You may have noticed me mention in a place or two that I did break down and buy still Another Smith & Wesson revolver -- and, this time, another .38 Special, this one seventy years old and looking every day of it. I usually search out "old guns" which look like new. Obviously, they are the most valuable. This time what attracted me is a revolver which looks like it has been carried and used every day for seven decades. Actually, it is clear it has been a "working gun" in terms of being carried as evident through holster wear. Usually, I comment how reflection on the photograph of a gun is light glare; in this instance, however, it actually includes areas where outer blue finish has been rubbed off from holster wear. Close examination shows, though, it has not been fired a great deal. My guess is that this pre-Model 10 S&W has been a police gun where it was carried almost daily, but fired only once or twice a year for officer handgun qualification. The holster, incidentally, did not come with it. It is a George Lawrence Company holster. It dates at least to the 1950s and, very possibly, much earlier -- the firm has been around in initial form since 1857. Anyway, this will be my woodland-carry revolver in non-bear country. Next, I guess, is an illustration of a "split personality." If I want a good time and just plain have fun, I will head for a working man's saloon or a concert venue where a band like .38 Special or Lynyrd Skynyrd is performing. If you never have tried it, I would recommend going with a group rather than alone, because you never know what might happen. Come to think of it, I would recommend that for any saloon or concert hall. If I were looking for inspiration or the possibility of discovering Neverland, I would pick a performance by someone like Sarah Brightman or Andrea Bocelli. I assume no additional explanation is required, and I will end the list there for now. I also will include a song from .38 Special and from Sarah below. I almost feel like apologizing for including, "A Whiter Shade of Pale," as the Sarah-song, so often do I place it with my posts: It is haunting to me.

See you in February ....
(Continued from January 11 ....

I need to clear my mind (if that is possible) and decide if I want to continue playing the games of contemporary life styles or if I want to shed gadgets and gadgetry, kiss off political and social ideologues, change my persona to emulate Henry David Thoreau and wander off into a different neck of the woods to discover my own version of Walden Pond and put a fence around it. You might recall I tried that once, and called it my Sanctuary/Refuge .... well, I have two strikes left to accomplish that goal ....

I frequently write in my posts, but have not for a long while, that I call the varying stages of my life my "incarnations." That is to say, my college days were one incarnation; my Marine Corps time was another incarnation; my journalism trek was still another incarnation, although that one was not continuous and existed in segments.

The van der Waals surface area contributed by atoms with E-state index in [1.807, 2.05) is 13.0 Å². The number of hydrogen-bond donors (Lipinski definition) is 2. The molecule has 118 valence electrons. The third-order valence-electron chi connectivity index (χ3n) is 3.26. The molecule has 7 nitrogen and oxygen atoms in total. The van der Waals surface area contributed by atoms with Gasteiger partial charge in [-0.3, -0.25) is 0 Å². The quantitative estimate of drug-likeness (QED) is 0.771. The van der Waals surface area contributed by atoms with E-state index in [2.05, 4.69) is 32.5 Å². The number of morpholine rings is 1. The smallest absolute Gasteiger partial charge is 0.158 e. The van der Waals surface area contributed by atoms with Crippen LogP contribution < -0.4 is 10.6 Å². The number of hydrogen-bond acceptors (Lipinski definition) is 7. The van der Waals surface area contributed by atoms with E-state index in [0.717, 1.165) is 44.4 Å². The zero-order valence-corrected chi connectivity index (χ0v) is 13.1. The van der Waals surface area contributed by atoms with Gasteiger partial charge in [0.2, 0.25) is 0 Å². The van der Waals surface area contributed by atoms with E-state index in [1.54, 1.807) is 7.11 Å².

During these times, my persona often changes to fit the situation. (Here we have another description I sometimes utilize -- the chameleon affect.) In other words, my hair style (and facial hair) will change; my manner and habit of dress will change, for instance, from suits and tie to jeans; my type of vehicle will change, for instance, from Audi to Suburban .... and on and on and on ....

It seems to me another new incarnation began last January/February and took a significant leap last mid-June. I think it will be moving into another stage soon. This blog has been part of my current incarnation; I do not think it will be part of the next.

Ain't life strange and weird and sort of .... ???? .... !!!!

In terms of the sea of blogs, I am not going "cold turkey" with it. For now, I plan to post on the the sixteenth of February and the sixteenth of March, and, we shall see after that ....

There are a few on the blogs I also will continue to visit. I think you know who you are ....

Send me smiles and stay safe and wish me luck .... barring the unforeseen .... see you in mid-February ....

Odds & ends ....

This post is going up late. I meant to publish this piece on January 13, but it actually is going up on January 16. (Superstitious guy, am I.) I fell ill (almost literally) during the night of January 11-12, and could do little more than crawl around for the next forty-four hours or so. (I call such "episodes" a reoccurring "jungle bug," which likes to remind me I am human -- all too human –- as Friedrich insists on repeatedly telling me; I have been "delving into" his book a bit during recent weeks.)

I spent about twenty-two hours of January 12 sleeping on my living room floor .... my poor, puppy-boy, companion, Buddy, only got outside to do his business three times; he did get his food, but it was late coming and he survived the test and stayed near me to show his understanding and sympathy. Since the last sighting of a coyote, I do not dare to allow him outside alone.

I was improved, but still slept most of January 13/14/15. Such is life ....

January 13 -- Happy Birthday, Mother.

January 16 -- It makes no difference to me which religion, calendar or ecological reckoning of weather patterns might be considered the to be the mid-point of winter -- January 16 is the marker for mid-FramWinter. If you lived somewhere like Minnesota, the Dakotas, Michigan or Montana, for instance, I think you might agree with me.

January 17 -- Happy Birthday, Rory.

January 21 -- My first blog was born on January 15, 2009, and I began this blog on January 21. I kept them both for a few weeks, then eliminated the original one. Anyway, this is the timetable I am working on with my plans.

January 24 -- Happy Anniversary, Me & the U.S. Marine Corps


Wednesday, January 11, 2017

Places you might not ever expect to be, or .... the heat of the moment